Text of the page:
last night:

    20060817T165611.682,EDT [Indexer.java 813]: Exception occurred deleting
    document 183971: Lock obtain timed out:
    Lock@C:\WINDOWS\TEMP\lucene-22b8462f0f541160a41abfdff8d52f94-write.lock

    20060817T165612.682,EDT [Indexer.java 813]: Exception occurred deleting
    document 257265: Lock obtain timed out:
    Lock@C:\WINDOWS\TEMP\lucene-22b8462f0f541160a41abfdff8d52f94-write.lock

    20060817T165613.744,EDT [Indexer.java 1184]: Indexing failure, db
    changes will be rolled back and partial index deleted.

    java.io.IOException: Lock obtain timed out:
    Lock@C:\WINDOWS\TEMP\lucene-22b8462f0f541160a41abfdff8d52f94-write.lock

    at org.apache.lucene.store.Lock.obtain(Lock.java:56)

    at
    org.apache.lucene.index.IndexReader.aquireWriteLock(IndexReader.java:489
    )

    at
    org.apache.lucene.index.IndexReader.deleteDocument(IndexReader.java:514)

    at
    org.apache.lucene.index.IndexReader.deleteDocuments(IndexReader.java:541
    )

    at ...Indexer.buildIncrementalIndex(Indexer.java:915)

    ...



    Why it couldn't get that temporary lock file, I don't know. The same
    process runs continuously, and I don't know if Lucene reuses the same
    tmpnames from run to run. If the files were left around because of
    these JVM File system errors, maybe that would explain it.



    The "partial index deleted" part of our message means that we did a
    recursive (java) delete of all the index directories we were working
    with. Our attempt to clean the slate got everything but
    contact_index\_3zhe.cfs.



    An hour later, we come back and try to start another index build. We
    find the directory still exists, so we try to validate the index version
    number using

    searcher = new
    IndexSearcher(FSDirectory.getDirectory(indexFile, false));

    TermQuery tq = new TermQuery(new
    Term(METADATA_DOCUMENT_FIELD, METADATA_DOCUMENT_FIELD_VALUE));

    Hits h = searcher.search(tq);

    if (h.length() == 1)

    ...

    finally

    {

    if (searcher != null)

    {

    try { searcher.close(); } catch (Exception e) { /*
    ignore */ }

    }

    }



    Obviously with only the _3zhe.cfs file left, it's not a valid index, so
    the attempt to get the metadata fails. No matter what happens, we do a
    searcher.close(). My suspicion is that IndexSearch.close() isn't really
    doing a File.close() on all the files it's using, so you have to wait
    until searcher is garbage collected and its file objects finalized
    before things will work - because immediately after this check, Lucene
    fails a full build with

    20060817T175614.323,EDT [Indexer.java 843]: Error building full index

    java.io.IOException: Cannot delete
    \\xx.xx.xx.xx\indexbuild2\contact_index\_3zhe.cfs

    at
    org.apache.lucene.store.FSDirectory.create(FSDirectory.java:198)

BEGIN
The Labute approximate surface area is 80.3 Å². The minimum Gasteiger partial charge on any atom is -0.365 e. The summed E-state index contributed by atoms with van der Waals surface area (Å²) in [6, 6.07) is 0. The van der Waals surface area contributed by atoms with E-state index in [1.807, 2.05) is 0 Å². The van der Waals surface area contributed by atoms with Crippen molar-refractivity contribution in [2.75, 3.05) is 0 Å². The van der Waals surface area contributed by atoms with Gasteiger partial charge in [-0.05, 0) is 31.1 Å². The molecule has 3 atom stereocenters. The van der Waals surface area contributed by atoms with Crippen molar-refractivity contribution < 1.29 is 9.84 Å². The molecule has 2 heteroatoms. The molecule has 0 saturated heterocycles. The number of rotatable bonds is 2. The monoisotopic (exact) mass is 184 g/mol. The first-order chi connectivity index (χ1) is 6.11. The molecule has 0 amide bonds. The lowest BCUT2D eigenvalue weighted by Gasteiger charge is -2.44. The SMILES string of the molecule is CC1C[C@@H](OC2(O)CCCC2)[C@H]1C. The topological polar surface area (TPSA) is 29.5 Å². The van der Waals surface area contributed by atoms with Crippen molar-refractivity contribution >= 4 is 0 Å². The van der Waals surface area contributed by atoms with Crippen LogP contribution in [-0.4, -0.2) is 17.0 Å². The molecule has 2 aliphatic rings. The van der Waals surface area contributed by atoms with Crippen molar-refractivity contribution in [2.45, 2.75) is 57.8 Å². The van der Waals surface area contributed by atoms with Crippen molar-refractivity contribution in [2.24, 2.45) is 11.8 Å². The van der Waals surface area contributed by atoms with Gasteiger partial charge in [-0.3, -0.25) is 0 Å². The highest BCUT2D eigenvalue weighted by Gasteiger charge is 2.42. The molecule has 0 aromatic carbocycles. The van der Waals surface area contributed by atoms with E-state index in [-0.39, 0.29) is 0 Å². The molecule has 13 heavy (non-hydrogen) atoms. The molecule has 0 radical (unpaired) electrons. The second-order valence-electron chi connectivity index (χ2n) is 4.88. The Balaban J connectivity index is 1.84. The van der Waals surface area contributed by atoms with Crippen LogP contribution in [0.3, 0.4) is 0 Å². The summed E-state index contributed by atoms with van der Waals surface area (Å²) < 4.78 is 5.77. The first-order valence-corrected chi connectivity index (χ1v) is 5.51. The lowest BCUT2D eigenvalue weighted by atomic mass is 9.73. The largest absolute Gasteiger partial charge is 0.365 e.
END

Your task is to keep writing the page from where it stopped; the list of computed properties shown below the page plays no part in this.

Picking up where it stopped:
at
    org.apache.lucene.store.FSDirectory.getDirectory(FSDirectory.java:144)

    at
    org.apache.lucene.index.IndexWriter.<init>(IndexWriter.java:224)

    ...



    Doing a full build, Lucene does it's own attempt to clear out the
    leftovers which fails because it can't delete the file. And we're stuck
    in this loop all night.



    The guy who wrote the Indexing code says the version check is the only
    place in the code where we have an IndexSearcher created using a file
    path string - that all others have a pre-existing IndexReader. He wants
    me to try it that way instead, so that we can explicitly close the
    reader and hopefully clear that loose file handle.



    Sorry for the long-winded vent, but does anyone have any advice for
    getting java lucene working on windows? Any idea why it would seize up
    on the lock files? This service process is the only lucene process on
    the system, and the finished indexes are copied off to another server to
    serve the search requests, so it's puzzling that the daemon process
    would block itself... Anyone know if an IndexReader.close() would do a
    better job of cleaning up the file handles than IndexSearcher.close()?



    Thanks

    -Mark


    This e-mail message, and any attachments, is intended only for the use of the individual or entity identified in the alias address of this message and may contain information that is confidential, privileged and subject to legal restrictions and penalties regarding its unauthorized disclosure and use. Any unauthorized review, copying, disclosure, use or distribution is strictly prohibited. If you have received this e-mail message in error, please notify the sender immediately by reply e-mail and delete this message, and any attachments, from your system. Thank you.
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  • Mark Modrall at Aug 18, 2006 at 9:54 pm
    Hi Mike,

    I do appreciate the thoroughness and graciousness of your
    responses, and I hope there's nothing in my frustration that you would